|MadSci Network: Botany|
As you probably know, sound is a wave, and more specifically, a pulse wave.
This simply means that it is formed by areas of higher and lower pressure
in the atmosphere through which it travels. Terms such as "amplitude,"
when used in reference to sound, are actually referring to the plot of the
air pressure versus time on a graph. Now, it is difficult to beleive that
such (extremely small) fluctuations in air pressure could have any effect
on a plant's growth. There is very little difference, to a plant, in music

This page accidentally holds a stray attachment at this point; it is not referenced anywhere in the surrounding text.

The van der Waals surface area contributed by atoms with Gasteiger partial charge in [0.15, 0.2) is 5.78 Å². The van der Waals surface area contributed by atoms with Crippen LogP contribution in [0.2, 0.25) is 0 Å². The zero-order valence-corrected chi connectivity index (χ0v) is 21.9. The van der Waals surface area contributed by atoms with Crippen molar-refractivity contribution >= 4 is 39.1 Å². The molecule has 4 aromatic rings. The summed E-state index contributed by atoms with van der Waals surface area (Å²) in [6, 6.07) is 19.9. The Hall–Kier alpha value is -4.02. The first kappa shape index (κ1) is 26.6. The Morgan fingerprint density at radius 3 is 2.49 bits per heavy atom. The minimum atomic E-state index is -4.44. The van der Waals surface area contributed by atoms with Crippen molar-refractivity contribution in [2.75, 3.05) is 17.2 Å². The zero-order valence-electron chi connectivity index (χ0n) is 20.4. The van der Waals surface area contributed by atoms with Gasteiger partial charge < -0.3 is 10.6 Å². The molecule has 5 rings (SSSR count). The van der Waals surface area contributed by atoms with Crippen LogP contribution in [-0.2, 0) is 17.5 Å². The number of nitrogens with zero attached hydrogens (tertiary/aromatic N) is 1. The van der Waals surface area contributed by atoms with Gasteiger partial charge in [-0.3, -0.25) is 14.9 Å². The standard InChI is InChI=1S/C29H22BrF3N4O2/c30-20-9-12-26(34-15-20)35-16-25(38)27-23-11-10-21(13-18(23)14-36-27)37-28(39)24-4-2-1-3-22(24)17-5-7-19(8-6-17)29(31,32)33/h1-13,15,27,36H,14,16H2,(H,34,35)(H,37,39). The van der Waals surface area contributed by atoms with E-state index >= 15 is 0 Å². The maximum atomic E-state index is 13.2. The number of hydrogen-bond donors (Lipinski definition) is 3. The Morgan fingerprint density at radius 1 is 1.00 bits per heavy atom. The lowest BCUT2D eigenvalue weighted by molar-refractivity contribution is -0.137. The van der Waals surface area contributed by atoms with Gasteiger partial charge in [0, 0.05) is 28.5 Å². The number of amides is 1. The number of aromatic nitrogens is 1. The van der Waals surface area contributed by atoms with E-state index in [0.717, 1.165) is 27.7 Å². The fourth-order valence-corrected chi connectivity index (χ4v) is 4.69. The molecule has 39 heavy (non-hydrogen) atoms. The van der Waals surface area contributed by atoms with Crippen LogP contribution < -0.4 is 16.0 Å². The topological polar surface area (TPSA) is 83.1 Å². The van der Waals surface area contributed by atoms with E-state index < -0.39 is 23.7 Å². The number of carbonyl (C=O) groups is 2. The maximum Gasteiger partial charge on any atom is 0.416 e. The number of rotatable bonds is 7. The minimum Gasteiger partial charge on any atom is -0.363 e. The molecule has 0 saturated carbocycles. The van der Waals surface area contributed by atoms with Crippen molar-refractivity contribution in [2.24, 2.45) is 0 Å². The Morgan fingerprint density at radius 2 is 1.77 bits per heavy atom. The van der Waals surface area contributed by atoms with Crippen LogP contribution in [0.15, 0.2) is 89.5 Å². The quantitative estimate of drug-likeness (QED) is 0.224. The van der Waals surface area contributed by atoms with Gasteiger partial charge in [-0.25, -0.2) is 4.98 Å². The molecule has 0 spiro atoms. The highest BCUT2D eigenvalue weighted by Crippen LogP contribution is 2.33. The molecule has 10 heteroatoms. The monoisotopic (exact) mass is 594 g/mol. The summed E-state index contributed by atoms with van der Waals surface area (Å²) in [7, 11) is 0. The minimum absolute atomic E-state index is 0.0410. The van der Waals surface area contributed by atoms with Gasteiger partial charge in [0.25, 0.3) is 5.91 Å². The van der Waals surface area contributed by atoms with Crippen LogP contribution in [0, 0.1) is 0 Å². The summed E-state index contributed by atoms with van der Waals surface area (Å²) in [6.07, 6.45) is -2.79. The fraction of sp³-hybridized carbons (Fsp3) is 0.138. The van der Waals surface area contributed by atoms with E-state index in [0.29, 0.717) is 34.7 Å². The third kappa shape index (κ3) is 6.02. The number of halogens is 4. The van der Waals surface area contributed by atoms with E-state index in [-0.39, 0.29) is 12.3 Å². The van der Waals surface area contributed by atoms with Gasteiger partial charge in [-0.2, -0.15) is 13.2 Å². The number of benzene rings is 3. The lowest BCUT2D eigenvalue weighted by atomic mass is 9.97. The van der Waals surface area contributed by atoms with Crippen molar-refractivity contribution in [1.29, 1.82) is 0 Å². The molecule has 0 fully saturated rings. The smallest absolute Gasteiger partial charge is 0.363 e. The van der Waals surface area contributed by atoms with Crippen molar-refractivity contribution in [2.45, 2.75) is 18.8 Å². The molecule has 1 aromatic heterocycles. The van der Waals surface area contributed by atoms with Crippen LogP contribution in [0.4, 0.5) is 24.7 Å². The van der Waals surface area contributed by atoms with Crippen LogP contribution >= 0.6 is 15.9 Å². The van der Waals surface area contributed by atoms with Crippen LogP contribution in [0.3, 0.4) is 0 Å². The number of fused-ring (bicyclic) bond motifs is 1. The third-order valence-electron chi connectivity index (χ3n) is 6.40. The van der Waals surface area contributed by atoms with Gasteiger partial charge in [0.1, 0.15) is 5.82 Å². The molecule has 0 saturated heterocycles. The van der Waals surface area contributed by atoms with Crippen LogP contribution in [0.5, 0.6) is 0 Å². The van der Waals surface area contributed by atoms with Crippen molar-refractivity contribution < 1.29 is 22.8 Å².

and ambient noise.
However, you might want to consider this question from another perspective. It is possible that in an experiment, plants which are exposed to music may grow more than plants that are not. Why? Because even though it is unlikely that the plants themselves respond to the music, their caretakers do! Maybe the plants which are exposed to music receive better care than those which do not. Might be worth looking into!
Try the links in the MadSci Library for more information on Botany.